The Wayward Developer

In defense of WebAssembly


There’s a recent InfoQ article making the rounds on social media with the title “Recent study estimates that 50% of websites using WebAssembly apply it for malicious purposes”. The article is based on a study published in June this year titled “New kid on the Web: A study on the prevalence of WebAssembly in the wild”, which went relatively unnoticed until I shared it in late October on several social media sites.

The paper studies the prevalence and application of WebAssembly in the Alexa Top 1 million sites, which the InfoQ article provides a decent summary of, except for the sensationalist title not entirely untrue to the study, that, instead of a general inquiry into the usage of WebAssembly on the web, was presented as security research, which is unfortunate for reasons I am about to discuss.

The study classifies the modules encountered as belonging to one of several categories, two of which, mining and obfuscation are additionally labelled as “malicious”. Now, in and of itself obfuscation is certainly not malicious, unless we consider all proprietary software distributed only in compiled form malicious. As for mining, I believe there is a case to be made for generating revenue by utilizing a visitor’s hardware resources as opposed to advertisement, but even without that consideration it is at worst unethical, the same way as advertisement, especially distracting, deceptive, or resource-heavy advertisement is unethical.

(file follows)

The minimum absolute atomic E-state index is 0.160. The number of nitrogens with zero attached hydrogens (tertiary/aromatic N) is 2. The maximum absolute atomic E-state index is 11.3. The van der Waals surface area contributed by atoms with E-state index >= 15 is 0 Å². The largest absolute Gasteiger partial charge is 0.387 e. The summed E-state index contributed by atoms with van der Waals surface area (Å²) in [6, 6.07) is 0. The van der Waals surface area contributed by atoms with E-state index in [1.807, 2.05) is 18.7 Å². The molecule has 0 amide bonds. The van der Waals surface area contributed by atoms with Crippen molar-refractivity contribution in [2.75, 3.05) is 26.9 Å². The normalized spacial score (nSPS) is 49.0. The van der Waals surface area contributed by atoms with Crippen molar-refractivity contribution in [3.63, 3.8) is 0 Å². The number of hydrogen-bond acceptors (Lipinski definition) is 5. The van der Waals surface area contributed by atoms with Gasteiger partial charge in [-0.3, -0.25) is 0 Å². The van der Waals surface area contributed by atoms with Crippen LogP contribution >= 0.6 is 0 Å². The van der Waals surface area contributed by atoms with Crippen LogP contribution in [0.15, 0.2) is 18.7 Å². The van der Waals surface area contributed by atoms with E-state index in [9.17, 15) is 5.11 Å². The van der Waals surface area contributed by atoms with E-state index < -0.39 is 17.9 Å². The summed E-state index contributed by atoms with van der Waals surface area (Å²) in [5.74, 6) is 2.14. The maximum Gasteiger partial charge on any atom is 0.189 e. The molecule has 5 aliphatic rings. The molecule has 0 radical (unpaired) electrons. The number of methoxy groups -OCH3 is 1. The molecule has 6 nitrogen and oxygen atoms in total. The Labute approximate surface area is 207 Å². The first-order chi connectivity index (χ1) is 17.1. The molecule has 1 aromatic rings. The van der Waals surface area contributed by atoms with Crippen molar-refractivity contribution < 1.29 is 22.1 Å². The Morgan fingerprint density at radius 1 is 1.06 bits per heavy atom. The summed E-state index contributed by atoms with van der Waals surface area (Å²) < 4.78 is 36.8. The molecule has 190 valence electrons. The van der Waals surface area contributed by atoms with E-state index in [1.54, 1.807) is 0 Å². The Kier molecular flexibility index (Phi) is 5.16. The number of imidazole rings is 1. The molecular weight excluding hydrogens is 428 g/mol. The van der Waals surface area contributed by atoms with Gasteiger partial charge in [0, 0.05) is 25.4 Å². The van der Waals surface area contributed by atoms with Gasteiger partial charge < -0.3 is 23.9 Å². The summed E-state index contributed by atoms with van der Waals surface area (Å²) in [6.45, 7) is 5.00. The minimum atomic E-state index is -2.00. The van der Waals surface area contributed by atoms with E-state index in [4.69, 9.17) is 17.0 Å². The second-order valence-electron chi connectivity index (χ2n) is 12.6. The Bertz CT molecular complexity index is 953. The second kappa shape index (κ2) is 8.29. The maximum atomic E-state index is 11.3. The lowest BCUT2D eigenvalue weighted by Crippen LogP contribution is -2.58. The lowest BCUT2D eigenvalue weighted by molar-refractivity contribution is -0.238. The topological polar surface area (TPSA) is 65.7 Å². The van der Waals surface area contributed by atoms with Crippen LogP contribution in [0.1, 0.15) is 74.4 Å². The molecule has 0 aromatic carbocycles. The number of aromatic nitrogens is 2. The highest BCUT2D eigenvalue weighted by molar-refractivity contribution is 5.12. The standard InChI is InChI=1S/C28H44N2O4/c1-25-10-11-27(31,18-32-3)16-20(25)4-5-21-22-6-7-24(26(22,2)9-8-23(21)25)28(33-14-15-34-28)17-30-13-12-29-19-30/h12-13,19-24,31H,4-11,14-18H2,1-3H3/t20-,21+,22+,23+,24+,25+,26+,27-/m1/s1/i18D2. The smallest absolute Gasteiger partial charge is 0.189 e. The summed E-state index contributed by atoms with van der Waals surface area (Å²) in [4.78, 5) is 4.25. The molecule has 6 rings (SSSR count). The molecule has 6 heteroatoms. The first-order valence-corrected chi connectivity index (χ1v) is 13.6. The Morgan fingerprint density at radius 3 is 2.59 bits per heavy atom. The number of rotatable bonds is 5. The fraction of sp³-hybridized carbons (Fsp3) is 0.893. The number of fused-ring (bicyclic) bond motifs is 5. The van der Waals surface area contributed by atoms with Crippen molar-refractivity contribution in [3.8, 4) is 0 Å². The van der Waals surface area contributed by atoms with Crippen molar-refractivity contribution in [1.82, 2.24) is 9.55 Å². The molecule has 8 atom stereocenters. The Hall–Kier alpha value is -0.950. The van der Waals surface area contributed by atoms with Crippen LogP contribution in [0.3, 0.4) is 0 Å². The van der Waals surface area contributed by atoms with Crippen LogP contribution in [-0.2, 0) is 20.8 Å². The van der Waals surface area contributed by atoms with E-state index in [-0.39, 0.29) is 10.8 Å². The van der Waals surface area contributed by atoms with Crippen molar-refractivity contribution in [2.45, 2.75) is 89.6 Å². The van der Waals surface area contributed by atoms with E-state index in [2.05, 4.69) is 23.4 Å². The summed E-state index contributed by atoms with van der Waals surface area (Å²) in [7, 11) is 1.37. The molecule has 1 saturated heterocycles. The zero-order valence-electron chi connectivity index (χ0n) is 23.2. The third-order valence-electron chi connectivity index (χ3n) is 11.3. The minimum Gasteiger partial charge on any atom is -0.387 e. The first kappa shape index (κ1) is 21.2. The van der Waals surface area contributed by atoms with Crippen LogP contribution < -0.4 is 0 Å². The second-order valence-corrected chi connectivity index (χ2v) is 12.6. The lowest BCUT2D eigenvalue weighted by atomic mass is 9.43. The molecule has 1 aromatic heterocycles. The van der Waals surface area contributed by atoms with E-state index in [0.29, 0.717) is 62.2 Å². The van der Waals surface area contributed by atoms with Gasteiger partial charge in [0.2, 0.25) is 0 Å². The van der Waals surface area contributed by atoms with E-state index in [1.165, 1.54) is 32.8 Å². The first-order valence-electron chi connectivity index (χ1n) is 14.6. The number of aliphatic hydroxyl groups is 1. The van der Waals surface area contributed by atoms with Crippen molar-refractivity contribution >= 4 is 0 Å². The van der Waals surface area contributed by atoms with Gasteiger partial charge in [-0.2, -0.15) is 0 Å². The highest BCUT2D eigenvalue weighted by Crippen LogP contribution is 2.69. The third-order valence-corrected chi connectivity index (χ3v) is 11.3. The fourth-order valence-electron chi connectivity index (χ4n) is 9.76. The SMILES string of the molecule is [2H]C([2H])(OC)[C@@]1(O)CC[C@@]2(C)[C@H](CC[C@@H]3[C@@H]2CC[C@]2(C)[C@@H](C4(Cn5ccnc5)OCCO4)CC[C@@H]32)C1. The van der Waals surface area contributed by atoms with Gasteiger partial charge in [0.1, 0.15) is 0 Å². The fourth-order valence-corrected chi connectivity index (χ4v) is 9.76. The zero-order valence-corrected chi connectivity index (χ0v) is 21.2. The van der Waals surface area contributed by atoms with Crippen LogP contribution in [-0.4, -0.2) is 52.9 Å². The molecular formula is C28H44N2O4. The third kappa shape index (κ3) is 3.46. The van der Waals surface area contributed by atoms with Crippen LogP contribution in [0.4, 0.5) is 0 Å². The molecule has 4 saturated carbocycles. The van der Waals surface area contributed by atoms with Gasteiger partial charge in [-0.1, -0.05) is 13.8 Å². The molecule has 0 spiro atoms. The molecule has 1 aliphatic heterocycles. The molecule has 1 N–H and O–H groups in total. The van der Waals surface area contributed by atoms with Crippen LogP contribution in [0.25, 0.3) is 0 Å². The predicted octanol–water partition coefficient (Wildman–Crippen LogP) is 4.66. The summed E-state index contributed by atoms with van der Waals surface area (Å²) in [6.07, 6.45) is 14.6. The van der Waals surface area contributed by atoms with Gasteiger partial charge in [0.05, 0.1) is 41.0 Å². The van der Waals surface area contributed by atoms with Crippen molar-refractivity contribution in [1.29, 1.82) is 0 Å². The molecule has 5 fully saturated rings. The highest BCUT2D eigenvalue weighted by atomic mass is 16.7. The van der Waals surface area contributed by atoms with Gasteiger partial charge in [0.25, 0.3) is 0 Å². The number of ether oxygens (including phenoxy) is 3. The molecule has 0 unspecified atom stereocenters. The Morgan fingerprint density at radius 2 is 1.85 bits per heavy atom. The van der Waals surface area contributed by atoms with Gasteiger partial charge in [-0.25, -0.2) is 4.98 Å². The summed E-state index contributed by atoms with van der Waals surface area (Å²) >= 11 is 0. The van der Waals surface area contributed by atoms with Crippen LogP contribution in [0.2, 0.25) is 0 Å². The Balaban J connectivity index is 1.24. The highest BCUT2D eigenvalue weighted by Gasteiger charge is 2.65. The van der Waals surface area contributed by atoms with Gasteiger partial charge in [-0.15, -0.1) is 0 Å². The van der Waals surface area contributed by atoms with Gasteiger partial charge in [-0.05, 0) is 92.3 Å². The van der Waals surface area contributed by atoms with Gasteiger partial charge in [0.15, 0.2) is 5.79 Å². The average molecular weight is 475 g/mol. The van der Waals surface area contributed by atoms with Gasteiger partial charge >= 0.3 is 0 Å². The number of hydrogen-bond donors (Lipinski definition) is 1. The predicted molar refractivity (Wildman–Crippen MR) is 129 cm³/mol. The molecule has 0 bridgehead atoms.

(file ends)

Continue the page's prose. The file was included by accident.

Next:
All the reactions I have seen, however, were less concerned of the actual use cases discussed above, but the technology itself, proposing solutions like running WebAssembly modules only after explicit consent of the user, or outright blocking WebAssembly in content filtering extensions, which more than anything else reveals a lack of understanding of the technology.

WebAssembly is not native code, it’s a bytecode running in a virtual machine, similar to Java bytecode, except its instruction set is designed to be as close to the instruction sets of modern CPUs as possible. Furthermore, unlike the JVM, WebAssembly has no access to its environment, except through explicitly imported and exported objects. Also, at the time of this writing¸ WebAssembly modules can be instantiated only by JavaScript. All of this means that WebAssembly is at least as secure as JavaScript, and in most cases more secure.

WebAssembly cannot do anything that JavaScript cannot do already, but whatever it does, you are better off with it, because it does it faster and using less memory.

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